using business intelligenceAccording to Gartner, global revenue in the business intelligence market is forecast to reach 18.3 billion in 2017, and grow to 22.8 billion by the end of 2020. Let’s review what business intelligence is and why it’s important.

Business intelligence is defined as analyzing data using a technology-driven process to help companies make more actionable decisions. Some people use business analytics to mean the same idea as BI, while others think of business analytics as part of a larger family, which includes data warehousing, governance, risk, and others. However, like many IT terms, BI and business analytics are usually used interchangeably.

What does using business intelligence mean for the enterprise? BI gives organizations more opportunities to understand and process their data to get more value out of it. They can make better decisions as a result, both financially and from other perspectives, including marketing, HR, and product management.

A brief history of BI

The term “business intelligence” has been around since the 1860s, but the more modern definition we think of today wasn’t developed until the late 1980s. An international conference was held in 1988 to streamline data process, and it was after this conference that BI really took off. More vendors entered the field and data warehouses were created, which improved data flow. Extract, Transform and Load (ETL) tools and Online Analytics Processing (OLAP) software were also created, tools that are critical components of BI today.

Today, the cloud and social media have helped revolutionize BI, helping it expand its reach and simplify the platform. With the growth of the internet, users are producing more and more information, and business are realizing the advantages BI provides to help them process that information to stay ahead of the competition and keep their ear to the ground on what their customers want. The cloud offers fast, cheap and scalable means to process and store this data, leading to a wider adoption rate among organizations today. The next trend in BI is using mobile platforms to review analytics anywhere, anytime.

What BI tools are available for me to use?

Microsoft offers Power BI, which is a cloud-based business analytics service that enables anyone to visualize and analyze data with greater speed, efficiency, and understanding. It connects users to a broad range of data through easy-to-use dashboards, interactive reports, and compelling visualizations that bring data to life. Work with several integrations, including Salesforce, MailChip and others (no idea what they are). Users can also link to any desired data sources within the recently released preview version of Power BI Report Server, and host reports created by internal BI tools. Expect general availability by the end of 2017.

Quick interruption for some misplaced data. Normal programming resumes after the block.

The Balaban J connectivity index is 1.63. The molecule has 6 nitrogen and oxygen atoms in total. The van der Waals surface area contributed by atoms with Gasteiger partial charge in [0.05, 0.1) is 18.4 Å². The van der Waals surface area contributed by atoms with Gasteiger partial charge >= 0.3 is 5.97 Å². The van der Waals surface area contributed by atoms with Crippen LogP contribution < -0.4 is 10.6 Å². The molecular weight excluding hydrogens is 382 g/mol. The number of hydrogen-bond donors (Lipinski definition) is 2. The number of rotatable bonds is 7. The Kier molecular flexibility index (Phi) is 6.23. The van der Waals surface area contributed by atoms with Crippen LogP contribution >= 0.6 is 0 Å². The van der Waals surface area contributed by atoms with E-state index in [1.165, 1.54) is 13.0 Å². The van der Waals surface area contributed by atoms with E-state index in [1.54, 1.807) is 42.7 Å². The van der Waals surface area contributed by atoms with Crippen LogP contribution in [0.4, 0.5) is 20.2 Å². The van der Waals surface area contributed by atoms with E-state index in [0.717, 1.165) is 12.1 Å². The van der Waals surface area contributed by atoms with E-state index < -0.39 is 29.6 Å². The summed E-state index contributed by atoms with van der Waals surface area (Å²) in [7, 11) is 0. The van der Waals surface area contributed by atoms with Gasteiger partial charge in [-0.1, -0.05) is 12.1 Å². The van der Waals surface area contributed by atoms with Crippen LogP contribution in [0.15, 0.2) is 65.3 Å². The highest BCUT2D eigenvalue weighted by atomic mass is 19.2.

Amazon offers QuickSight, a similarly cloud-powered BI tool. You can upload CSV or Excel files; ingest data from AWS data sources in the cloud or on-premises; or connect to SaaS applications like Salesforce. Future releases will let you ingest data from Amazon DynamoDB and Amazon Kinesis as well as other cloud applications.

Google’s Data Studio 360 is a relatively new offering (2016 beta release). If you’re already invested in many Google products (Analytics, AdWords, YouTube), this tool will take the data from those channels (and others) to create customizable dashboards and reports very easily. It doesn’t offer as many data source connectors as PowerBI or QuickSight, but some SQL server offerings are included, and more are expected in the future.

Conclusion

Thanks to the advancements BI has made over the years, companies are now in a better position than ever get the most out of the data that comes in all its forms and sources. They can use a variety of tools to glean insights into customer acquisition, behavior, financial metrics, etc to make more meaningful business decisions. Cloud providers such as Amazon, Microsoft and Google offer BI tools to help enterprises analyze and process their data more quickly and easily and take advantage of the cheaper storage options the cloud provides. Companies are also experimenting with mobile analytics to maintain access to their data anytime, anywhere.